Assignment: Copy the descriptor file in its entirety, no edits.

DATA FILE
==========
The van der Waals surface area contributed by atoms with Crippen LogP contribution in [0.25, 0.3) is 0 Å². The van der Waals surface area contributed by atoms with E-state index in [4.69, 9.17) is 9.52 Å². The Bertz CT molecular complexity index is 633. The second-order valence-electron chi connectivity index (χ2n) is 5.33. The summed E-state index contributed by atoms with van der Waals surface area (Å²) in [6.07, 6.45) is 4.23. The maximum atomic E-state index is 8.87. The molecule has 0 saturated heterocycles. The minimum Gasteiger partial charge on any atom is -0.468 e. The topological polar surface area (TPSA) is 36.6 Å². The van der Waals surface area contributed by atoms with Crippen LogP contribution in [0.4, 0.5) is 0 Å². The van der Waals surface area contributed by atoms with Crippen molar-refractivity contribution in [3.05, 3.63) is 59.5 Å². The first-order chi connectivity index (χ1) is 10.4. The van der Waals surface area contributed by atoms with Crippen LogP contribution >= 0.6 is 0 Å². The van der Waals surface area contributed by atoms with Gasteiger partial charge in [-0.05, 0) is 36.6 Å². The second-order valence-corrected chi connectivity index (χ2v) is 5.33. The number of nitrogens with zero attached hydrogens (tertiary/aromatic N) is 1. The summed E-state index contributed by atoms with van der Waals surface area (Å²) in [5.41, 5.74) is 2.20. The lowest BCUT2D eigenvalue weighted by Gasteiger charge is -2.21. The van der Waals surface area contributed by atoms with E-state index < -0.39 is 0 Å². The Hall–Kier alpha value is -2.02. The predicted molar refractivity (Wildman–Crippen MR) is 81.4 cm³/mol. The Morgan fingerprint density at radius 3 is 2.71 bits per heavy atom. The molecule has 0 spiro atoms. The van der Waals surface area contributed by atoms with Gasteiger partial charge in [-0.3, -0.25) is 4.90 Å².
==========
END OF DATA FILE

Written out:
The van der Waals surface area contributed by atoms with Crippen LogP contribution in [0.25, 0.3) is 0 Å². The van der Waals surface area contributed by atoms with E-state index in [4.69, 9.17) is 9.52 Å². The Bertz CT molecular complexity index is 633. The second-order valence-electron chi connectivity index (χ2n) is 5.33. The summed E-state index contributed by atoms with van der Waals surface area (Å²) in [6.07, 6.45) is 4.23. The maximum atomic E-state index is 8.87. The molecule has 0 saturated heterocycles. The minimum Gasteiger partial charge on any atom is -0.468 e. The topological polar surface area (TPSA) is 36.6 Å². The van der Waals surface area contributed by atoms with Crippen LogP contribution in [0.4, 0.5) is 0 Å². The van der Waals surface area contributed by atoms with Crippen molar-refractivity contribution in [3.05, 3.63) is 59.5 Å². The first-order chi connectivity index (χ1) is 10.4. The van der Waals surface area contributed by atoms with Crippen LogP contribution >= 0.6 is 0 Å². The van der Waals surface area contributed by atoms with Gasteiger partial charge in [-0.05, 0) is 36.6 Å². The second-order valence-corrected chi connectivity index (χ2v) is 5.33. The number of nitrogens with zero attached hydrogens (tertiary/aromatic N) is 1. The summed E-state index contributed by atoms with van der Waals surface area (Å²) in [5.41, 5.74) is 2.20. The lowest BCUT2D eigenvalue weighted by Gasteiger charge is -2.21. The van der Waals surface area contributed by atoms with E-state index < -0.39 is 0 Å². The Hall–Kier alpha value is -2.02. The predicted molar refractivity (Wildman–Crippen MR) is 81.4 cm³/mol. The Morgan fingerprint density at radius 3 is 2.71 bits per heavy atom. The molecule has 0 spiro atoms. The van der Waals surface area contributed by atoms with Gasteiger partial charge in [-0.3, -0.25) is 4.90 Å².